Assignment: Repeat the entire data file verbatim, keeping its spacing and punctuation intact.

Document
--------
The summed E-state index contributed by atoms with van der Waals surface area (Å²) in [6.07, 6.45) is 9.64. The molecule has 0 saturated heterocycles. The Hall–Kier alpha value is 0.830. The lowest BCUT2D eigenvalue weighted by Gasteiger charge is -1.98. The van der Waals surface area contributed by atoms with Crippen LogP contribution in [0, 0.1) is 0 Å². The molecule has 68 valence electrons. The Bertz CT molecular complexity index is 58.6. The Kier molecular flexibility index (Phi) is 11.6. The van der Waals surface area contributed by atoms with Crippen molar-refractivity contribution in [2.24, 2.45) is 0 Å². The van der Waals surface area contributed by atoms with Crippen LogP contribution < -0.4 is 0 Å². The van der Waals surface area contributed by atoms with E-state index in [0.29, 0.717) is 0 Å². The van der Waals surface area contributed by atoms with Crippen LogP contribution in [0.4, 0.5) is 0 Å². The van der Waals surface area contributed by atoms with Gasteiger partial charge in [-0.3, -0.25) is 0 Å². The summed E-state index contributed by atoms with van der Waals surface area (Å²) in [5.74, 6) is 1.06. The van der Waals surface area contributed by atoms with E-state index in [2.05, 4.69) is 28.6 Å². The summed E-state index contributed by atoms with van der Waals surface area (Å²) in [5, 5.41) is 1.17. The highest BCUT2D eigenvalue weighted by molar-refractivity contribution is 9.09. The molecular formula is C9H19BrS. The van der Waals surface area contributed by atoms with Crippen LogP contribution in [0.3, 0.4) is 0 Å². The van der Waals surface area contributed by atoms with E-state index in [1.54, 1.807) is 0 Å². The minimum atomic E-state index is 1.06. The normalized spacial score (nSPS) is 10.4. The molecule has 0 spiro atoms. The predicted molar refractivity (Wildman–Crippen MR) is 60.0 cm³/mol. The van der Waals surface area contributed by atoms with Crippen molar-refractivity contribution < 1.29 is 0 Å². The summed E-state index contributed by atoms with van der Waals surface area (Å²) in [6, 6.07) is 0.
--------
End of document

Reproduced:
The summed E-state index contributed by atoms with van der Waals surface area (Å²) in [6.07, 6.45) is 9.64. The molecule has 0 saturated heterocycles. The Hall–Kier alpha value is 0.830. The lowest BCUT2D eigenvalue weighted by Gasteiger charge is -1.98. The van der Waals surface area contributed by atoms with Crippen LogP contribution in [0, 0.1) is 0 Å². The molecule has 68 valence electrons. The Bertz CT molecular complexity index is 58.6. The Kier molecular flexibility index (Phi) is 11.6. The van der Waals surface area contributed by atoms with Crippen molar-refractivity contribution in [2.24, 2.45) is 0 Å². The van der Waals surface area contributed by atoms with Crippen LogP contribution < -0.4 is 0 Å². The van der Waals surface area contributed by atoms with E-state index in [0.29, 0.717) is 0 Å². The van der Waals surface area contributed by atoms with Crippen LogP contribution in [0.4, 0.5) is 0 Å². The van der Waals surface area contributed by atoms with Gasteiger partial charge in [-0.3, -0.25) is 0 Å². The summed E-state index contributed by atoms with van der Waals surface area (Å²) in [5.74, 6) is 1.06. The van der Waals surface area contributed by atoms with E-state index in [2.05, 4.69) is 28.6 Å². The summed E-state index contributed by atoms with van der Waals surface area (Å²) in [5, 5.41) is 1.17. The highest BCUT2D eigenvalue weighted by molar-refractivity contribution is 9.09. The molecular formula is C9H19BrS. The van der Waals surface area contributed by atoms with Crippen LogP contribution in [0.3, 0.4) is 0 Å². The van der Waals surface area contributed by atoms with E-state index in [1.54, 1.807) is 0 Å². The minimum atomic E-state index is 1.06. The normalized spacial score (nSPS) is 10.4. The molecule has 0 spiro atoms. The predicted molar refractivity (Wildman–Crippen MR) is 60.0 cm³/mol. The van der Waals surface area contributed by atoms with Crippen molar-refractivity contribution < 1.29 is 0 Å². The summed E-state index contributed by atoms with van der Waals surface area (Å²) in [6, 6.07) is 0.